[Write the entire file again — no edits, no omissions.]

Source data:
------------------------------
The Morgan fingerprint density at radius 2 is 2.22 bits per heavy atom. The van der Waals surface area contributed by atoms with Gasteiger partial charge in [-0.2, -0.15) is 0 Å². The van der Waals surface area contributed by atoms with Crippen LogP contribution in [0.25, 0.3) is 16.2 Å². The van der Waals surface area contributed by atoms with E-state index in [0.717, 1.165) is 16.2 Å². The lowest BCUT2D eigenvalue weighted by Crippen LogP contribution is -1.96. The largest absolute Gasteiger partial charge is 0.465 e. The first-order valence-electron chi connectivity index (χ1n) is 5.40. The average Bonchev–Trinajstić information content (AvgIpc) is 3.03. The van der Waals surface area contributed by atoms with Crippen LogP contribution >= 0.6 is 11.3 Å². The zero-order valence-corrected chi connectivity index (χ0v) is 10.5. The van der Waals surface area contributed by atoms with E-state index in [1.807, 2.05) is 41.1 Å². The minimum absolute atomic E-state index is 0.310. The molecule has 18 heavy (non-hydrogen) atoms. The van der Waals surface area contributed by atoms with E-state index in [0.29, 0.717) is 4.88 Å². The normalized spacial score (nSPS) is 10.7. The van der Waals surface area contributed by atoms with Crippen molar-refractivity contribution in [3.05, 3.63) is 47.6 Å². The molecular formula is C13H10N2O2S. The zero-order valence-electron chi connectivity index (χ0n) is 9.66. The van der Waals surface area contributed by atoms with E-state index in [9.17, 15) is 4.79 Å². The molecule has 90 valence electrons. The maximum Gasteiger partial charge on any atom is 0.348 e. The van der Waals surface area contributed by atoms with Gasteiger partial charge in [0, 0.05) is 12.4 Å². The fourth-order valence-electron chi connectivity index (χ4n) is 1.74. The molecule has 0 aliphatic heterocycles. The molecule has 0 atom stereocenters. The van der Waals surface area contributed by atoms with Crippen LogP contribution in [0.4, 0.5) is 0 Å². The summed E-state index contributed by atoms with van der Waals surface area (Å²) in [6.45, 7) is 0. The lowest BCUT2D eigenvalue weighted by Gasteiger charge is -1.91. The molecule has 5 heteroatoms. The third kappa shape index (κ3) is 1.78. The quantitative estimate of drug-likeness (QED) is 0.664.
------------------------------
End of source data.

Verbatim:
The Morgan fingerprint density at radius 2 is 2.22 bits per heavy atom. The van der Waals surface area contributed by atoms with Gasteiger partial charge in [-0.2, -0.15) is 0 Å². The van der Waals surface area contributed by atoms with Crippen LogP contribution in [0.25, 0.3) is 16.2 Å². The van der Waals surface area contributed by atoms with E-state index in [0.717, 1.165) is 16.2 Å². The lowest BCUT2D eigenvalue weighted by Crippen LogP contribution is -1.96. The largest absolute Gasteiger partial charge is 0.465 e. The first-order valence-electron chi connectivity index (χ1n) is 5.40. The average Bonchev–Trinajstić information content (AvgIpc) is 3.03. The van der Waals surface area contributed by atoms with Crippen LogP contribution >= 0.6 is 11.3 Å². The zero-order valence-corrected chi connectivity index (χ0v) is 10.5. The van der Waals surface area contributed by atoms with E-state index in [1.807, 2.05) is 41.1 Å². The minimum absolute atomic E-state index is 0.310. The molecule has 18 heavy (non-hydrogen) atoms. The van der Waals surface area contributed by atoms with E-state index in [0.29, 0.717) is 4.88 Å². The normalized spacial score (nSPS) is 10.7. The van der Waals surface area contributed by atoms with Crippen molar-refractivity contribution in [3.05, 3.63) is 47.6 Å². The molecular formula is C13H10N2O2S. The zero-order valence-electron chi connectivity index (χ0n) is 9.66. The van der Waals surface area contributed by atoms with E-state index in [9.17, 15) is 4.79 Å². The molecule has 90 valence electrons. The maximum Gasteiger partial charge on any atom is 0.348 e. The van der Waals surface area contributed by atoms with Gasteiger partial charge in [0, 0.05) is 12.4 Å². The fourth-order valence-electron chi connectivity index (χ4n) is 1.74. The molecule has 0 aliphatic heterocycles. The molecule has 0 atom stereocenters. The van der Waals surface area contributed by atoms with Crippen LogP contribution in [0.4, 0.5) is 0 Å². The summed E-state index contributed by atoms with van der Waals surface area (Å²) in [6.45, 7) is 0. The lowest BCUT2D eigenvalue weighted by Gasteiger charge is -1.91. The molecule has 5 heteroatoms. The third kappa shape index (κ3) is 1.78. The quantitative estimate of drug-likeness (QED) is 0.664.